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Bad News For Floating Storage As The Supply Glut Appears To Ease

 

Friday, March 25, 2016

In the latest edition of the Numbers Report, we’ll take a look at some of the most interesting figures put out this week in the energy sector. Each week we’ll dig into some data and provide a bit of explanation on what drives the numbers.

Let’s take a look.

1. Canadian dollar rebounds against U.S. dollar

 

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- Currencies from oil-producing countries, including Canada, suffered substantial losses in value in 2015, touching lows earlier this year as the crash in crude prices deepened.
- Not only were the economies of oil exporters deteriorating, but the pending interest rate hikes from the U.S. Federal Reserve also pushed down international currencies relative to the U.S. dollar.
- Since oil prices bounced off of their January lows, however, currencies from commodity exporters have also rebounded. Oil prices surged by 50 percent since early February, lifting an array of currencies.
- Additionally, the Federal Reserve has taken a more dovish stance on interest rates recently, putting downward pressure on the U.S. dollar.
- The Canadian dollar rose to 77 cents to the greenback on March 17, the highest level since October.

2. U.S. oil increasingly comes from shale

 

 

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- The U.S. is quickly becoming a predominantly shale oil and gas producer, compared to production coming disproportionately from conventional sources in the past.
- In 2015, roughly 48 percent of oil production came from wells drilled within the previous two years. That is up from a 22 percent share in 2007. Relatedly, about 50 percent of total U.S. oil production came from shale in 2015.
- Shale oil production increased from 0.5 million barrels per day (mb/d) in 2009 to 4.6 mb/d in 2015.
- Shale drilling is a “short-cycle” event – quick to ramp up and down. Production falls off quickly, so now that the U.S. leans more on shale, continuous drilling will need to proceed at a steady pace to keep production from falling.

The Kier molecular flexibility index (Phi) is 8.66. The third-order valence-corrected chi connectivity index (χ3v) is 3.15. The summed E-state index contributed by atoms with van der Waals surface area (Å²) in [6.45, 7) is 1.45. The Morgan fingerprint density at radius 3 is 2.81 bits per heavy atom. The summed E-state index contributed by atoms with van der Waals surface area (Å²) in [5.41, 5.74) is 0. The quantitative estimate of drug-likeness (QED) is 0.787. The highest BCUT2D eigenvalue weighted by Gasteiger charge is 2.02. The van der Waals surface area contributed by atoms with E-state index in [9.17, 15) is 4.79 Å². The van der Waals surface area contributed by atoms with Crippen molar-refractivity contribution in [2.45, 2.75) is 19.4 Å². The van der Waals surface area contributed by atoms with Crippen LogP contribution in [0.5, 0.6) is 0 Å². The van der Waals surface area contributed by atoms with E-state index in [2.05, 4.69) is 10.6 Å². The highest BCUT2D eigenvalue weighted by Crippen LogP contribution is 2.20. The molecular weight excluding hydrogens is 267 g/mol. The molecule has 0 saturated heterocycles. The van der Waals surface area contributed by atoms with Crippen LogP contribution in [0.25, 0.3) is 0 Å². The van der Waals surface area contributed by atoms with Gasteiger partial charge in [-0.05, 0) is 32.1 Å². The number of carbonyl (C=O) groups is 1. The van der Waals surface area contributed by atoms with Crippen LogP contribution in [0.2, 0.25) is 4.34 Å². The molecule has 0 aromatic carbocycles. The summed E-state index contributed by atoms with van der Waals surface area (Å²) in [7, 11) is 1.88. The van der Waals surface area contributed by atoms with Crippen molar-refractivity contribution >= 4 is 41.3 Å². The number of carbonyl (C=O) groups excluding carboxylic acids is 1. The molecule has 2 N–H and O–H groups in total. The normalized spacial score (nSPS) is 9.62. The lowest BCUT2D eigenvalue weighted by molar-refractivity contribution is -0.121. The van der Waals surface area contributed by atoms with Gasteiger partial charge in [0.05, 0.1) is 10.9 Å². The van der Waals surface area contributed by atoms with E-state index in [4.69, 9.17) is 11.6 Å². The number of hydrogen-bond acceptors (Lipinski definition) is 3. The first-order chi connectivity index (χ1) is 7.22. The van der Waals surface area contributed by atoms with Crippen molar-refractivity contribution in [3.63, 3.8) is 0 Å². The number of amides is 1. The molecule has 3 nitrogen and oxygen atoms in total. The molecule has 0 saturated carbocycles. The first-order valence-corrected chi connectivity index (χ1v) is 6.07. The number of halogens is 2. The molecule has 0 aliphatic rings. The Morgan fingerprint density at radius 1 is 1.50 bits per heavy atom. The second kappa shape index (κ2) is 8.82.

3. Floating storage not profitable

 

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- One of the trends that developed during the oil price downturn was storing oil at sea. The business case hinged on a market “contango,” in which front-month contracts were cheaper than oil delivered at some point in the future.
- For floating storage to work, oil prices for immediate delivery had to be several dollars per barrel cheaper than oil futures for delivery six or twelve months out, a discount wide enough to cover the cost of storage.
- Bloomberg concludes that floating storage is a losing proposition, and increasingly so. A trader that puts 2 million barrels in a tanker for six months beginning in March would lose $7.6 million on the trade, a loss that is twice as large as it would have been in February.
- The front-month to seven-month futures gap shrank to just $2.79 per barrel this week, down from the $5.07 per barrel gap seen at the end of January.
- There are two developments behind this trend: rising cost of renting an oil tanker, and also the shrinking contango. The latter phenomenon suggests that the near-term glut is easing, or at least that is how the markets are seeing it.

4. Natural gas prices plunge, to coal’s detriment

- Natural gas prices in the U.S. have plunged below $1.90 per million Btu in 2016, bouncing around lows not seen in more than a decade and a half.
- Natural gas competes with coal in the electric-power sector in the U.S., and has been a major factor in coal’s demise.
- Prices are especially low now because of near record production levels and inventories are 36 percent above the five-year average for this time of year.